The Crimson White

I support gays, but I’m deathly afraid of them

Xavier Burgin

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Did my title grab your attention? Awesome. Now, let’s clear some misinformation up before we move further: I am comfortable around my gay friends and colleagues. They do not randomly break out in choreographed bouts of dancing while glitter descends from the sky. Contrary to Cartman’s advice to Butters, gay girls do not start “lezzing” out when they spend the night with one another. And gay people do not have a walking aura that automatically forces you to question your sexuality and buy a copy of Cosmopolitan.

Most of us know this, and our lives go on normally when a gay individual interacts with us. Still, we all know that certain person who goes into an uncontrollable fit of awkward looks and uneasy greetings when they meet someone gay. This article is not about them. This article isn’t even about the individuals who vehemently oppose homosexuality and incite violence when faced with it.

This is about the person who sits in between. A former aide to Ron Paul recently came out and spoke on his former boss’s aversion to gay individuals. Ron Paul had a significant supporter named Jim Peron who has influential connections in San Francisco. Jim was also flamboyantly gay. Ron considered Jim a good friend but was noticeably uncomfortable with his sexuality.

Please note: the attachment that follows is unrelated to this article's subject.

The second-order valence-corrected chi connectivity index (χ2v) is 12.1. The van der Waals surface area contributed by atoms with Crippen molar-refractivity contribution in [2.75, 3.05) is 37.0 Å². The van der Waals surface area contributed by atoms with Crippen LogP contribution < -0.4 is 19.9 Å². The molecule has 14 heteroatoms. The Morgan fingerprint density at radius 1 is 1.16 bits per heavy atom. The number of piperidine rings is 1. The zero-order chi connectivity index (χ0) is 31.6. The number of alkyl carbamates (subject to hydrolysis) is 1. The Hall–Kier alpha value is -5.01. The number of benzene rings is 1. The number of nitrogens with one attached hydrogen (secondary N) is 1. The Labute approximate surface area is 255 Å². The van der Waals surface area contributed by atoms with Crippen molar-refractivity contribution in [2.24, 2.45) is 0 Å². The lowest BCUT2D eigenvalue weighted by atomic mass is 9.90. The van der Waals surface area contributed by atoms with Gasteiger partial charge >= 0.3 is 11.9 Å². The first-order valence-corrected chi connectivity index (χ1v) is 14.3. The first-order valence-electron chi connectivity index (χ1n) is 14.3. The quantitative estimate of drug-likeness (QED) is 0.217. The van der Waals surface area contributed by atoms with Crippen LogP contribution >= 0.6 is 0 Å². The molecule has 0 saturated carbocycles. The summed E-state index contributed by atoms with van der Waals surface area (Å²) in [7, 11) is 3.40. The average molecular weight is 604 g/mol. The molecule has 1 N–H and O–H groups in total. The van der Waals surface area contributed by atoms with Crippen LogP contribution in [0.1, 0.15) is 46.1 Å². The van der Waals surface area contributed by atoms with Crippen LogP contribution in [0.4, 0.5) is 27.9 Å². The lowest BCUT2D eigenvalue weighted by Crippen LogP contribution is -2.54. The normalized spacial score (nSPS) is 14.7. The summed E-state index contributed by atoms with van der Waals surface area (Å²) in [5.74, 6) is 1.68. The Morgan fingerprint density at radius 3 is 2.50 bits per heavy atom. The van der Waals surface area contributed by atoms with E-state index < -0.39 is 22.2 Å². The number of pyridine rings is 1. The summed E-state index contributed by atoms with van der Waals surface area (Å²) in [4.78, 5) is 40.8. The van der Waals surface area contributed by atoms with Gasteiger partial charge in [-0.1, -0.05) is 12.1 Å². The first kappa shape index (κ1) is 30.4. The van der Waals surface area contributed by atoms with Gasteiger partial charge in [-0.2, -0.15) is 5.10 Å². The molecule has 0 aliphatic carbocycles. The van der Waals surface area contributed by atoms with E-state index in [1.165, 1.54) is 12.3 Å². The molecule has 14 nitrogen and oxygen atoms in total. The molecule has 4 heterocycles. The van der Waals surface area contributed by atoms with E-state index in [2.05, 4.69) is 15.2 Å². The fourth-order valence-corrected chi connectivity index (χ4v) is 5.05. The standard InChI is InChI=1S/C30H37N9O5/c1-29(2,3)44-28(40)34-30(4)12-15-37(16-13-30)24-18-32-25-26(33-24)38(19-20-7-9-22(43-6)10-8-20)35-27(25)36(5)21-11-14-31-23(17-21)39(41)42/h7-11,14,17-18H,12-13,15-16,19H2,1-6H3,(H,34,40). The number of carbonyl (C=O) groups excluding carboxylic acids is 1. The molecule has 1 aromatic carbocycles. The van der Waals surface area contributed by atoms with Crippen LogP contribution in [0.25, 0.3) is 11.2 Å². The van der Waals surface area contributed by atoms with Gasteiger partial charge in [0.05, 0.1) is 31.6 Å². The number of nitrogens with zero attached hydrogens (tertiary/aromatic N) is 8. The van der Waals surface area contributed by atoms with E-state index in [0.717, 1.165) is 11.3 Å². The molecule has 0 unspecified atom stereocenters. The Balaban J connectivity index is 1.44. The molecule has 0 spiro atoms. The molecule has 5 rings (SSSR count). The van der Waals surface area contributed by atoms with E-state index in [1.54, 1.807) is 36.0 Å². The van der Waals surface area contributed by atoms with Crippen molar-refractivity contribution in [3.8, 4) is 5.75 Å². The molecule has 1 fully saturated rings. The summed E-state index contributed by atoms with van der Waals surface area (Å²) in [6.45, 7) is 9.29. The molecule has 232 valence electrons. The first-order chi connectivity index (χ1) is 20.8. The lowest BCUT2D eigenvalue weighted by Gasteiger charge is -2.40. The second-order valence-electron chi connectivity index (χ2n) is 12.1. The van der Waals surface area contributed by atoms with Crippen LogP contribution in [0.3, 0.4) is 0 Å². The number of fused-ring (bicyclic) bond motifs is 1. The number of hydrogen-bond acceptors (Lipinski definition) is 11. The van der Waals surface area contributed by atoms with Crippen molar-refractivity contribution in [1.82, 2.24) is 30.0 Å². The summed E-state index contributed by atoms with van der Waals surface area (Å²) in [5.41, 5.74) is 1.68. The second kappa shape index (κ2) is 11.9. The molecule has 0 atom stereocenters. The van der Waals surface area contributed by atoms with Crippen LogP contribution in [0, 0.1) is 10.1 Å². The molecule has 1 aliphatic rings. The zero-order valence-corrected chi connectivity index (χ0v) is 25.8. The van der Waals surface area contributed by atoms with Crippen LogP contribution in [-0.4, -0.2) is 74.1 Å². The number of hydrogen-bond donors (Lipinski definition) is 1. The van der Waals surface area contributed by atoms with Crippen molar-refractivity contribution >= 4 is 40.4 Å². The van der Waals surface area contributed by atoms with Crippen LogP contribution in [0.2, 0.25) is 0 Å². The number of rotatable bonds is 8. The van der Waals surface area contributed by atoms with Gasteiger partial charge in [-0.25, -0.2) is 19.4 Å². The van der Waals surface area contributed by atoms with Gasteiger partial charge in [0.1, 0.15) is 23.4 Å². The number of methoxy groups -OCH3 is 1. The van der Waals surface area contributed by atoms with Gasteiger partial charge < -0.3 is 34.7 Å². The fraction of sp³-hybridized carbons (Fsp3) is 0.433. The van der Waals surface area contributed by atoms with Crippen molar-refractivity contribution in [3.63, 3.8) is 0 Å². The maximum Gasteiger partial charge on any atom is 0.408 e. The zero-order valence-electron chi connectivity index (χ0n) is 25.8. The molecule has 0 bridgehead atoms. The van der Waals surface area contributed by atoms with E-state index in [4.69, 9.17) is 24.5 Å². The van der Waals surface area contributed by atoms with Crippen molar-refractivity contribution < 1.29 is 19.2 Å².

Ron used Peron’s home as a base to campaign. The former aide has denied any allegations Ron Paul is homophobic but did admit that Ron Paul asked him to find a restroom outside of Peron’s house. Apparently, he was uncomfortable with using the same bathroom as a gay man. The aide laughed it off, until he realized the request was not a request, but a serious demand.

Of course, the Ron Paul campaign has dismissed the aide’s confessions. They have labeled him as a disgruntled worker, but this incident is interesting and speaks to a lot of Paul’s philosophy and actions. Ron Paul supports gay’s rights to do whatever they want in their private lives but is undeniably uncomfortable when in their vicinity.

I know a lot of individuals at this half-way point. They support gay rights, but they are deathly afraid of being around gay people. They want equality for these individuals but couldn’t sit in a room with one if notified of the person’s sexuality.

This is a conundrum. It is the equivalent of a white person supporting civil rights but retaining an aversion to being around black people, or an individual condemning people who label Muslims as terrorists but who also feels uncomfortable in the vicinity of them.

Is this bad? Is this hypocritical? On one side, their support may seem hollow, but on the other side, this may be seen as progress. They may feel uncomfortable, but at least they actively try to fight against the prejudice or unease they retain. It’s a weird situation to balance, one many people do not experience until it happens.

I don’t think that makes them bad at all, but just as they’ve made an active pursuit to support gay rights, they should actively ask themselves why a person’s sexuality scares them.


Xavier Burgin is a senior in New College studying Film Production.

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I support gays, but I’m deathly afraid of them